About 1 in 5 women* will experience early pregnancy loss, also known as miscarriage, and often in the first 12 weeks. Pregnant and birthing people face enormous and unacceptable stigma and shame when they experience a pregnancy loss, and are often not encouraged to talk about their loss. This stigma silences people’s voices, leads to isolation and disconnection, and perpetuates a cycle of shame surrounding pregnancy loss.
At RHAP, we believe that every person and family facing an early pregnancy loss should have the facts about what is happening to their bodies, what their options are, and how common an experience this actually is. This is why we developed a zine called Anita’s Miscarriage: A Story of Early Pregnancy Loss, by artist Karina Shor, that follows a couple’s experience with an early pregnancy loss. We created this evidence-based resource to illustrate how talking about an EPL can help break the cycle of silence and shame and support families in beginning to heal from their grief. The zine also talks about the types of EPL management options that can be offered in respectful, dignified, and evidence-based ways, depending on your preferences and needs: expectant management (“watch and wait”), medication management (with mifepristone + misoprostol, or misoprostol alone), and uterine aspiration (outpatient procedure).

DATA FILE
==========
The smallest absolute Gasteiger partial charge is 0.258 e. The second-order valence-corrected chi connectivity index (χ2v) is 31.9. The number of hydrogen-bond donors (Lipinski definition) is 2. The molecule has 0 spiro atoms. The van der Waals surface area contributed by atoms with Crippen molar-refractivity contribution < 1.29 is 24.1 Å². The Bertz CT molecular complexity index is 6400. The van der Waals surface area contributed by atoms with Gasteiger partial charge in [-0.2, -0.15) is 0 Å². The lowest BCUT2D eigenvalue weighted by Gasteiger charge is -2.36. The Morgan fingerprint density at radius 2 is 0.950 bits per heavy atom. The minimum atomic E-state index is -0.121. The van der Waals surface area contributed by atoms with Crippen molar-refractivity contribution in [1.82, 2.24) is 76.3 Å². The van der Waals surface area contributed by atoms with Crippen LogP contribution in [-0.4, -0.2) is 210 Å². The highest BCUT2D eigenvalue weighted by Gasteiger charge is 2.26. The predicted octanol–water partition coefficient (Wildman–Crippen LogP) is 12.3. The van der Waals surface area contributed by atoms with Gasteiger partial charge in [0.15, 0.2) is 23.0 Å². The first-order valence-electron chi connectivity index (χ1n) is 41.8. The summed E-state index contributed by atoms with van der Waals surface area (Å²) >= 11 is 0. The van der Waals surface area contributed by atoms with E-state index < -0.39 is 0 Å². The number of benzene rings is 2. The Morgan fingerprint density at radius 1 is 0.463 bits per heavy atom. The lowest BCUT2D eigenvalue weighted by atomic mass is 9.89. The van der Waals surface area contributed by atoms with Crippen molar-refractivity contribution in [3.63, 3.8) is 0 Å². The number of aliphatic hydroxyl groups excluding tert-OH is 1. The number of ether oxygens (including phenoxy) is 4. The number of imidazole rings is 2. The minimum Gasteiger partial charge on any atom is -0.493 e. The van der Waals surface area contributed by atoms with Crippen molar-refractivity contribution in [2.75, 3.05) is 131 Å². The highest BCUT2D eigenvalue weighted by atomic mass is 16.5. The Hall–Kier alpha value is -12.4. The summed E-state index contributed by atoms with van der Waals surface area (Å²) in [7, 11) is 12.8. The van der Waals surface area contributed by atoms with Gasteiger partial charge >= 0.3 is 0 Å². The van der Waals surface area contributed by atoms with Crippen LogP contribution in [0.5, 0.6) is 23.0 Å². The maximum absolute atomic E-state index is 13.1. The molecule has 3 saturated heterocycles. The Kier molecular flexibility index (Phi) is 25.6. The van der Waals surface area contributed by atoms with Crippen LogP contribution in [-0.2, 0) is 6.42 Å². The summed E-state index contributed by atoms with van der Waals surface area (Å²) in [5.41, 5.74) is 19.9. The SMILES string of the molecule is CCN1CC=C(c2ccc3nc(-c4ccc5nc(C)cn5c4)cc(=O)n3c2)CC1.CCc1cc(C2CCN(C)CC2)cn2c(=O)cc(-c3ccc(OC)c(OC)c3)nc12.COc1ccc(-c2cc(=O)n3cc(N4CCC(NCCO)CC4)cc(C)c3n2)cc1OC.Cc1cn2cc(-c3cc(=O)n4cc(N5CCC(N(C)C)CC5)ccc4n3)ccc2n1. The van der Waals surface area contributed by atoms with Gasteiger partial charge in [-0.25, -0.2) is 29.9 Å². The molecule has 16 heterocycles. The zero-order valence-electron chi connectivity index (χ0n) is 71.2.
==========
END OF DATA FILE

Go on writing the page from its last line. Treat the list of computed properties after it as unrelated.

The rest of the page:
Everyone deserves the opportunity to manage their early pregnancy loss in a way that’s best for them. Too often, early pregnancy loss is treated in the ER, when in reality, your primary care clinician can provide you the care and support that you need. This is why we’re committed to improving access to all forms of care within primary care settings through our Miscarriage Care Initiative, research efforts, and patient education resources.
October 15th is Pregnancy and Infant Loss Awareness Day. Join us in working to create a safe, supportive space to elevate people’s stories and experiences and to support clinicians in providing this essential care.
*We recognize that women are not the only people who can have pregnancy experiences. When we refer to women, we are referring to data in studies that only look at cis-gender females and people who identify as women.